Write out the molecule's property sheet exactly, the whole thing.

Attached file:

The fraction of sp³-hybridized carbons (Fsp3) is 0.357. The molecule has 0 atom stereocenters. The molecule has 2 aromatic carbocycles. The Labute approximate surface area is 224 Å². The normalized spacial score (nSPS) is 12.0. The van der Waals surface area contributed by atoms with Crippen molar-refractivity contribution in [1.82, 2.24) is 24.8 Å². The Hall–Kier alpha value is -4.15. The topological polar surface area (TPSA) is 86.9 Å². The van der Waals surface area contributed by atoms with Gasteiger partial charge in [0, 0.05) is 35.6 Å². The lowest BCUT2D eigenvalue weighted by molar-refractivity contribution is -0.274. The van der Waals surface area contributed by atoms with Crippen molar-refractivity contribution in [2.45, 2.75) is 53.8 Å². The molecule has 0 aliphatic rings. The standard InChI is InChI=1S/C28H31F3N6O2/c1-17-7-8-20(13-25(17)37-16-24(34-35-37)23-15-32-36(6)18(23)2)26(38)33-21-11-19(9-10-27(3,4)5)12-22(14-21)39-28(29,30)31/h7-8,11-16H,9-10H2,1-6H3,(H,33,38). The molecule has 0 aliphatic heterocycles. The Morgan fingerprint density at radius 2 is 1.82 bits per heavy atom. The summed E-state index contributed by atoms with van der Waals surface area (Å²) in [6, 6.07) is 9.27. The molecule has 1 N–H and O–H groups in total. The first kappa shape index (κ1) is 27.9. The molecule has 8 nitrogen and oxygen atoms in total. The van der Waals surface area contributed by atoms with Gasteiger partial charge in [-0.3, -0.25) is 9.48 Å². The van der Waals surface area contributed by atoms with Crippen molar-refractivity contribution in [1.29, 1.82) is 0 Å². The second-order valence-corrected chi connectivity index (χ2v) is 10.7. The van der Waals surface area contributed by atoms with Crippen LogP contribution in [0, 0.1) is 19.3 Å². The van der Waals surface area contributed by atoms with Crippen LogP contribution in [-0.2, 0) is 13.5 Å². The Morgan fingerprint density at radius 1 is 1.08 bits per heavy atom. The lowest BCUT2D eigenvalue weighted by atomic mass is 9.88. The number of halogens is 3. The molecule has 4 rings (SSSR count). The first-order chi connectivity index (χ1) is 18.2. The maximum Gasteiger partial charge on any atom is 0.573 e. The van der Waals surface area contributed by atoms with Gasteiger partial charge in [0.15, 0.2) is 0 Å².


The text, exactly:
The fraction of sp³-hybridized carbons (Fsp3) is 0.357. The molecule has 0 atom stereocenters. The molecule has 2 aromatic carbocycles. The Labute approximate surface area is 224 Å². The normalized spacial score (nSPS) is 12.0. The van der Waals surface area contributed by atoms with Crippen molar-refractivity contribution in [1.82, 2.24) is 24.8 Å². The Hall–Kier alpha value is -4.15. The topological polar surface area (TPSA) is 86.9 Å². The van der Waals surface area contributed by atoms with Gasteiger partial charge in [0, 0.05) is 35.6 Å². The lowest BCUT2D eigenvalue weighted by molar-refractivity contribution is -0.274. The van der Waals surface area contributed by atoms with Crippen molar-refractivity contribution in [2.45, 2.75) is 53.8 Å². The molecule has 0 aliphatic rings. The standard InChI is InChI=1S/C28H31F3N6O2/c1-17-7-8-20(13-25(17)37-16-24(34-35-37)23-15-32-36(6)18(23)2)26(38)33-21-11-19(9-10-27(3,4)5)12-22(14-21)39-28(29,30)31/h7-8,11-16H,9-10H2,1-6H3,(H,33,38). The molecule has 0 aliphatic heterocycles. The Morgan fingerprint density at radius 2 is 1.82 bits per heavy atom. The summed E-state index contributed by atoms with van der Waals surface area (Å²) in [6, 6.07) is 9.27. The molecule has 1 N–H and O–H groups in total. The first kappa shape index (κ1) is 27.9. The molecule has 8 nitrogen and oxygen atoms in total. The van der Waals surface area contributed by atoms with Gasteiger partial charge in [-0.3, -0.25) is 9.48 Å². The van der Waals surface area contributed by atoms with Crippen molar-refractivity contribution in [1.29, 1.82) is 0 Å². The second-order valence-corrected chi connectivity index (χ2v) is 10.7. The van der Waals surface area contributed by atoms with Crippen LogP contribution in [0, 0.1) is 19.3 Å². The van der Waals surface area contributed by atoms with Crippen LogP contribution in [-0.2, 0) is 13.5 Å². The Morgan fingerprint density at radius 1 is 1.08 bits per heavy atom. The lowest BCUT2D eigenvalue weighted by atomic mass is 9.88. The number of halogens is 3. The molecule has 4 rings (SSSR count). The first-order chi connectivity index (χ1) is 18.2. The maximum Gasteiger partial charge on any atom is 0.573 e. The van der Waals surface area contributed by atoms with Gasteiger partial charge in [0.15, 0.2) is 0 Å².